Old, New, and Middle Aged

At first Natural Bridges National Monument seems a lot like Arches National Park, but it’s very different. Natural Bridges is in the southeastern part of Utah that was the last unexplored territory in the USA. Ruth and I were led to Natural Bridges by the couple from San Antonio who made the mistake of driving a camper up nearby Moki Dugway. Ruth and I decided to focus on Natural Bridges instead of the adjacent but undeveloped Bears Ears. The couple from Texas had 3 large dogs to entertain and had already been to the natural bridges. They told us not to miss them and waved us into this national monument. They actually led us there.

Natural Bridges has a visitor center but it was not opened on the day we were in the area. This made no difference because the 9 mile paved road that winds through this national monument and all of its trails were fully available.

Natural Bridges is certainly remote. The closest accommodations to these natural wonders are in Blanding or Mexican Hat, and Blanding is 40 miles away. People who plan to hike to the 3 natural bridges, and we met a few of them, are reminded to fill water canteens at the visitor center because there is no water on the trails. Even those who stay in its campground must get water here.

We have Cass Hite and Teddy Roosevelt to thank for Natural Bridges. The former was the prospector who wandered into White Canyon in 1883 and found the 3 natural bridges, and the later was the President who created Utah’s very first National Park System area here way back in 1908. Native Americans, Navajos and Paiutes, had already lived in the area above the bridges in cliff dwellings now known as the visitable Horse Collar Ruins.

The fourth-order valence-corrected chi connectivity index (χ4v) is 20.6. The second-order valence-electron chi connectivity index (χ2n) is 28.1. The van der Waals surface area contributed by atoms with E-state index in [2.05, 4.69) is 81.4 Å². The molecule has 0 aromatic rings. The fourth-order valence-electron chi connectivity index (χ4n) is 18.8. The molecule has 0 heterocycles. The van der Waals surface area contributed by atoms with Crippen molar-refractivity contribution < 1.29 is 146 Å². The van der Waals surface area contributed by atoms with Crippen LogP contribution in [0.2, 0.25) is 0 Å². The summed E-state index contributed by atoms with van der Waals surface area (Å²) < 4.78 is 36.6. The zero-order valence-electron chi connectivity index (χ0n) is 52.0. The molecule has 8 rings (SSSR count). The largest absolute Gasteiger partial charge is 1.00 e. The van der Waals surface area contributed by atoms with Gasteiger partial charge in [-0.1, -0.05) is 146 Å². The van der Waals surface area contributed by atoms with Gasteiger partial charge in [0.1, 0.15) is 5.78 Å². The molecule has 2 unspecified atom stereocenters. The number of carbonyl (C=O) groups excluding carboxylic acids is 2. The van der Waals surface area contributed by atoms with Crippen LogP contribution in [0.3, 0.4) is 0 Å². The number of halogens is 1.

We had a clear view of the first bridge over a branch of the Colorado River after a long look for it. The Sipapu Bridge seen far above has a 286 feet span and must have excited both men named above. We never saw the middle Kachina Bridge that was said to be big and bulky because foliage and other obstructions now block its view unless you hike directly to it. The oldest bridge, Owachomo, was clearly visible and the most fragile of the 3. It may already have a fatal crack, but it could stand for centuries. No one knows. Seen just below, it was certainly a dramatic vision.

There is a big difference between the arches in Arches National Park and these 3 natural bridges. Both are formed by erosion but arches are mainly caused by and affected by frost and seeping moisture while bridges always stand over moving river water.

Even though we did not get to see Kachina, sighting the other two natural bridges in this old National Monument made the trip to see them worthwhile.

Hank

About roadsrus

Since the beginning, I've had to avoid writing about the downside of travel in order to sell more than 100 articles. Just because something negative happened doesn't mean your trip was ruined. But tell that to publishers who are into 5-star cruise and tropical beach fantasies. I want to tell what happened on my way to the beach, and it may not have been all that pleasant. My number one rule of the road is...today's disaster is tomorrow's great story. My travel experiences have appeared in about twenty magazines and newspapers. I've been in all 50 states more than once and more than 50 countries. Ruth and I love to travel internationally--Japan, Canada, China, Argentina, Hungary, Iceland, Italy, etc. Within the next 2 years we will have visited all of the European countries. But our favorite destination is Australia. Ruth and I have been there 9 times. I've written a book about Australia's Outback, ALONE NEAR ALICE, which is available through both Amazon & Barnes & Noble. My first fictional work, MOVING FORWARD, GETTING NOWHERE, has recently been posted on Amazon. It's a contemporary, hopefully funny re-telling of The Odyssey. View all posts by roadsrus

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